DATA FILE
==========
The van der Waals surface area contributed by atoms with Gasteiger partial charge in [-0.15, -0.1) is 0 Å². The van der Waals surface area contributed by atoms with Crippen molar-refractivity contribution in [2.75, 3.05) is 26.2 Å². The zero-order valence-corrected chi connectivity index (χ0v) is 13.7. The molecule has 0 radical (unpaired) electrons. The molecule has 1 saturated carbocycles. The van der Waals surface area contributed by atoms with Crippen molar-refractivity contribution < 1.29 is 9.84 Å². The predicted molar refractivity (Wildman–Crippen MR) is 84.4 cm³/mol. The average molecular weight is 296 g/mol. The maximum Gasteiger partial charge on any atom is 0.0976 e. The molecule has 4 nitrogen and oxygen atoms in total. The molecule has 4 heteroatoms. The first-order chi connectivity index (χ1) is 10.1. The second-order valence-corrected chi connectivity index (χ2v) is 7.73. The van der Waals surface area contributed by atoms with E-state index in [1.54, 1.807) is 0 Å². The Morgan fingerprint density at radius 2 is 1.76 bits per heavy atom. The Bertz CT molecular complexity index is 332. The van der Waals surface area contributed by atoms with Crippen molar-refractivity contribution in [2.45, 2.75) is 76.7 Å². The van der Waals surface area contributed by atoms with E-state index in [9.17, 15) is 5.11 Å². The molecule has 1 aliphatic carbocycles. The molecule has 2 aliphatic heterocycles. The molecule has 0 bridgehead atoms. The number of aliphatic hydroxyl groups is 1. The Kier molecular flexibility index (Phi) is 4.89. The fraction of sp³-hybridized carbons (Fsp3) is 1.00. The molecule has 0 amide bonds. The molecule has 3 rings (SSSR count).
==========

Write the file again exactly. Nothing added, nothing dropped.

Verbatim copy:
The van der Waals surface area contributed by atoms with Gasteiger partial charge in [-0.15, -0.1) is 0 Å². The van der Waals surface area contributed by atoms with Crippen molar-refractivity contribution in [2.75, 3.05) is 26.2 Å². The zero-order valence-corrected chi connectivity index (χ0v) is 13.7. The molecule has 0 radical (unpaired) electrons. The molecule has 1 saturated carbocycles. The van der Waals surface area contributed by atoms with Crippen molar-refractivity contribution < 1.29 is 9.84 Å². The predicted molar refractivity (Wildman–Crippen MR) is 84.4 cm³/mol. The average molecular weight is 296 g/mol. The maximum Gasteiger partial charge on any atom is 0.0976 e. The molecule has 4 nitrogen and oxygen atoms in total. The molecule has 4 heteroatoms. The first-order chi connectivity index (χ1) is 10.1. The second-order valence-corrected chi connectivity index (χ2v) is 7.73. The van der Waals surface area contributed by atoms with E-state index in [1.54, 1.807) is 0 Å². The Morgan fingerprint density at radius 2 is 1.76 bits per heavy atom. The Bertz CT molecular complexity index is 332. The van der Waals surface area contributed by atoms with Crippen molar-refractivity contribution in [2.45, 2.75) is 76.7 Å². The van der Waals surface area contributed by atoms with E-state index in [9.17, 15) is 5.11 Å². The molecule has 1 aliphatic carbocycles. The molecule has 2 aliphatic heterocycles. The molecule has 0 bridgehead atoms. The number of aliphatic hydroxyl groups is 1. The Kier molecular flexibility index (Phi) is 4.89. The fraction of sp³-hybridized carbons (Fsp3) is 1.00. The molecule has 0 amide bonds. The molecule has 3 rings (SSSR count).